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The “Transcension Hypothesis” and the “Fermi Paradox”
John G. Messerly   Sep 5, 2016   Reason and Meaning  

John Smart, a colleague of mine in the Evolution, Cognition and Complexity Group, has advanced the transcension hypothesis. In Smart’s words:

The transcension hypothesis proposes that a universal process of evolutionary development guides all sufficiently advanced civilizations into what may be called “inner space,” a computationally optimal domain of increasingly dense, productive, miniaturized, and efficient scales of space, time, energy, and matter, and eventually, to a black-hole-like destination.

An important implications of the transcension hypothesis is as a possible explanation for the Fermi paradox—the apparent contradiction between the lack of evidence for the existence of extraterrestrials along with high probability estimates given for their existence by the Drake equation. (I have previously written about the Fermi paradox here and here.)

What all of this means is that rather than exploring the outer space of the universe, advanced civilization explore their inner space and eventually disappear from our view. And this is why the SETI Institute hasn’t found evidence of extraterrestrial intelligence. This two-minute video explains this clearly.

While the transcension hypothesis is speculative, it is also quite reasonable. An implication of the hypothesis is that, if true, there is more to reality than we know. And this suggests the possibility that there may be better realities than our current one. Perhaps our descendants will escape to such realities and somehow bring us along, maybe by running ancestor simulation? Who knows. But one thing we can say for sure; much is hidden from our ape-like minds, and this should cause us to be humble.

John G. Messerly
John G. Messerly is an Affiliate Scholar of the IEET. He received his PhD in philosophy from St. Louis University in 1992. His most recent book is The Meaning of Life: Religious, Philosophical, Scientific, and Transhumanist Perspectives. He blogs daily on issues of philosophy, evolution, futurism and the meaning of life at his website:


Thank you for sharing the explanation of the transcension hypothesis.  Maybe we do not have to wait for 600 years after the technical singularity.  Every afternoon my 13-year-old son disappears with his iPad into the black hole of his bedroom and like Fermi, I am left wondering “where is everybody?”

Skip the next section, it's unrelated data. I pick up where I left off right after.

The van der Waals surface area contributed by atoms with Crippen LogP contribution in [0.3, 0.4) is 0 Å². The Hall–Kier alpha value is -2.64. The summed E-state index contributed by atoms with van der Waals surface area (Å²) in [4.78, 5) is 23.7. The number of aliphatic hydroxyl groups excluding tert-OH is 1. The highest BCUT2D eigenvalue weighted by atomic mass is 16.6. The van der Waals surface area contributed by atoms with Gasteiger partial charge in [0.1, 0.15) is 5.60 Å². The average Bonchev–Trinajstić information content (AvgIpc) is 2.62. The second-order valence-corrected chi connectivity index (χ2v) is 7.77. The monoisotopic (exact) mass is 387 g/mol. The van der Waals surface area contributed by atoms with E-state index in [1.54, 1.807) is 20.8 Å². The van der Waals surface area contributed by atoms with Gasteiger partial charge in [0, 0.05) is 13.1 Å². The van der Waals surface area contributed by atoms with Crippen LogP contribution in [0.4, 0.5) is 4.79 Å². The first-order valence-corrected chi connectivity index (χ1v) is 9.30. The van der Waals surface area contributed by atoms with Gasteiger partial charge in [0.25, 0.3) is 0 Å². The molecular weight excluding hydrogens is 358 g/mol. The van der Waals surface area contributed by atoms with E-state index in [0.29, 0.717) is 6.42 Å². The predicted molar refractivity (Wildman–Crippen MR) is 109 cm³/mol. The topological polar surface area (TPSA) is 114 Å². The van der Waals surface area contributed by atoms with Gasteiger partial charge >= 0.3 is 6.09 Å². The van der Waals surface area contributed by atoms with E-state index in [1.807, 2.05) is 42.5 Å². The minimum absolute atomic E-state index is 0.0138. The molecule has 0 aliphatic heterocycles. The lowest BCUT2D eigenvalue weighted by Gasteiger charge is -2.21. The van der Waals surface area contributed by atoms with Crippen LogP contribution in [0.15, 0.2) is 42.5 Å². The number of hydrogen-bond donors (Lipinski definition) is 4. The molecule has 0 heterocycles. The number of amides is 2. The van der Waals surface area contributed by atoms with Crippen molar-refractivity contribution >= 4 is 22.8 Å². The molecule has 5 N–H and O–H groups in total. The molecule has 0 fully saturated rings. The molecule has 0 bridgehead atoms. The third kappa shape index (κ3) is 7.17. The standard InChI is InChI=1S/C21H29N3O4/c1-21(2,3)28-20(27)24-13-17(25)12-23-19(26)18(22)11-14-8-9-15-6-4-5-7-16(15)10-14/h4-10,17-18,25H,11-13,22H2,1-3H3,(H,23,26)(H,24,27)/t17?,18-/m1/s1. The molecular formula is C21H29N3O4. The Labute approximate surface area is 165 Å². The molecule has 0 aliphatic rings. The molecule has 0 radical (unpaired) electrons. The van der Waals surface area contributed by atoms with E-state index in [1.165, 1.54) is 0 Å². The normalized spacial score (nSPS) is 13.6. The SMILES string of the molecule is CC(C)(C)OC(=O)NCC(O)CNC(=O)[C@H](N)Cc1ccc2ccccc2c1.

Gibran writes about children – “You may strive to be like them, but seek not to make them like you. For life goes not backward nor tarries with yesterday.”  So I have given up trying to get them to watch TV and trying to look at the positive side of living a life within the circuits of a computer.  Well for one, it is cheaper than going out.  It saves a lot of fossil fuel and environmental degradation.  Who knows? – perhaps he is even learning something from interacting in his virtual worlds.  This could be the solution to the problem of poverty, environmental degradation and universal education.  And who knows? – maybe we have been looking for alien life in the wrong place and we will find them within these black holes.
There is another variation of the Fermi Paradox and the Simulation Argument.  Let’s suppose we made contact with Alien Intelligence who gave us the technology for AI, time travel, anti-gravity, eternal life etc. and we found that life just got too complex and creepy for our little brains.  So the kind Aliens showed us how we could create a simulation of 2016 that felt so real, that we could not believe it could be otherwise.  In the simulation of 2016 we could live more stable lives without the hassle of Alien life (Fermi Paradox solved) and be grounded with linear time.  Just an idea. 

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